This led to a lengthy discussion on the marriage scene among the professionals in today’s China.

As in other parts of the world, tradition runs deep in China. The Chinese Communist Party, trying for decades after the revolution, has ceased to erase traditions on life transitions such as marriage.

In China, it is traditional that the groom pays “bride money” to the bride in person with crisp currency notes. Checks and demand drafts are not accepted—they are against the tradition. Even fifteen years ago, the bride money was manageable—a few thousand renminbis (RMBs), the Chinese currency. $1= 6.3 RMB. The bride has to be satisfied that the man can support her.

Decades ago, the man took his new wife her into the home of his parents to live after wedding. Now things have become expensive, with classy expectations. China’s explosive prosperity is one reason. Another factor is the skewed man-made gender ratio. With a smaller pool of women available for a larger pool of men seeking partners, women are picky.

The typical monthly starting salary for a professional (accountant, lawyer, engineer, physician) in Huangdao is around 60,000 RMBs/year. Now, the bride money for professionals has increased several fold—100,000 RMBs or even more. This is almost twice the starting gross salary.

In addition, the brides, who are in short supply, also expect the grooms to have an apartment to move into after the wedding. And apartments are VERY expensive. A 100-sq.meter (1000 sq. ft), 3-BR apartment in Qingdao in a “desirable” neighborhood costs 800,000 to 1 million RMBs. The down payment is 20%, or 200,000 RMBs.

So, young Chinese professional men need 300,000 RMBs, just to get married, with their starting salary around 60,000 RMBs/year. And the expenses on the wedding day are also on the groom’s family. With normal cars (cost: 80,000 RMBs) — Jaguars are over 600,000 RMBs — becoming a necessity, young men are stressed out.

So, Chinese couples, after having their much-desired boy, not only start to save for his schooling/college, but also for helping their only adult son 25 years down the road with the bride money and apartment.

That explained why the groom at the Crown Plaza Hotel was in his mid-thirties with a receding hairline and was bald. He has been saving money for years for sure. And he was also spending time wooing picky Chinese women to consider him good enough to be their mate.

But this situation is not a panacea for Chinese young women. Even though they demand an apartment before marriage, the apartments are often registered only in the groom’s name. After all, his parents have financed it. But her assets are jointly owned.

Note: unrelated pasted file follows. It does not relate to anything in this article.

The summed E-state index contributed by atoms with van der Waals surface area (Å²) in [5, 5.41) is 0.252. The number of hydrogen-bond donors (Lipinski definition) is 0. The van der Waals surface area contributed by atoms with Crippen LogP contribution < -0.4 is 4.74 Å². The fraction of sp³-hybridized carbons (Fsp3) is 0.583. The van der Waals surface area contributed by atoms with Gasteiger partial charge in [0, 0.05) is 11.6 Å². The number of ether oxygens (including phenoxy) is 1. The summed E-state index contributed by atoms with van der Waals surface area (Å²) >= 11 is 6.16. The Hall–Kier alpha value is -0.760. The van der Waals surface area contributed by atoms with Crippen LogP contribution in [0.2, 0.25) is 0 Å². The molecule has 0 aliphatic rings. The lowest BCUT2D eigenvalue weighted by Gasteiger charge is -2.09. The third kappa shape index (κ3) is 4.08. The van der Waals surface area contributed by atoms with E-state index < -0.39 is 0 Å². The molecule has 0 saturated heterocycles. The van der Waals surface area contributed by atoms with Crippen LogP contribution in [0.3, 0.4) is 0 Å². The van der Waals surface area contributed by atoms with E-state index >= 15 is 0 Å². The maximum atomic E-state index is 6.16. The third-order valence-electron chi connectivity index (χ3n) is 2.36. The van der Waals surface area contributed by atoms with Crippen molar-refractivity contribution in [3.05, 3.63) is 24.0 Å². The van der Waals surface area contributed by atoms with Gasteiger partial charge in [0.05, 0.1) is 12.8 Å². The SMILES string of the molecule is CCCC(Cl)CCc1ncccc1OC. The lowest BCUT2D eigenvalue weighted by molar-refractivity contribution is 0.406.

But Chinese women today in general, and professional educated women in particular—much like young educated women everywhere—have become picky, sometime too picky for their own good. This is the same as what we see here in the US. Even after the success of the Feminist Movement and the economic security that comes with education, Ivy League women prefer to marry other Ivy Leaguers, and professional women choose other professional men as mates.

My colleagues also told me Chinese men are wary about professional women who come across too aggressive and ambitious. And for single professional women over 32 or 33, the pool of eligible, compatible, unmarried professional men is small and there are not too many to go around. It is a balancing act in the wooing game for the Chinese young men and women. It is quite stressful. The really rich men deploy paid agencies to screen potential candidates. Others depend on parents, relatives and friends to meet women.

If this is the situation for professionals in China, we can only imagine the challenges of the millions of the working poor in China.

The economic impact of this trend is huge. By one estimate, nearly 25% of their 8% annualized GDP growth, or 2%, is because of the demand for new housing and cars among working professionals. This demand sustains basic industries such as steel, cement, home appliances, tiles, bathroom fixtures, construction jobs, home decorations…

With far more men than women in the productive and reproductive age group in China, in the years to come, the married life of Chinese will be dominated by their wives, even if it does not rain on their wedding day.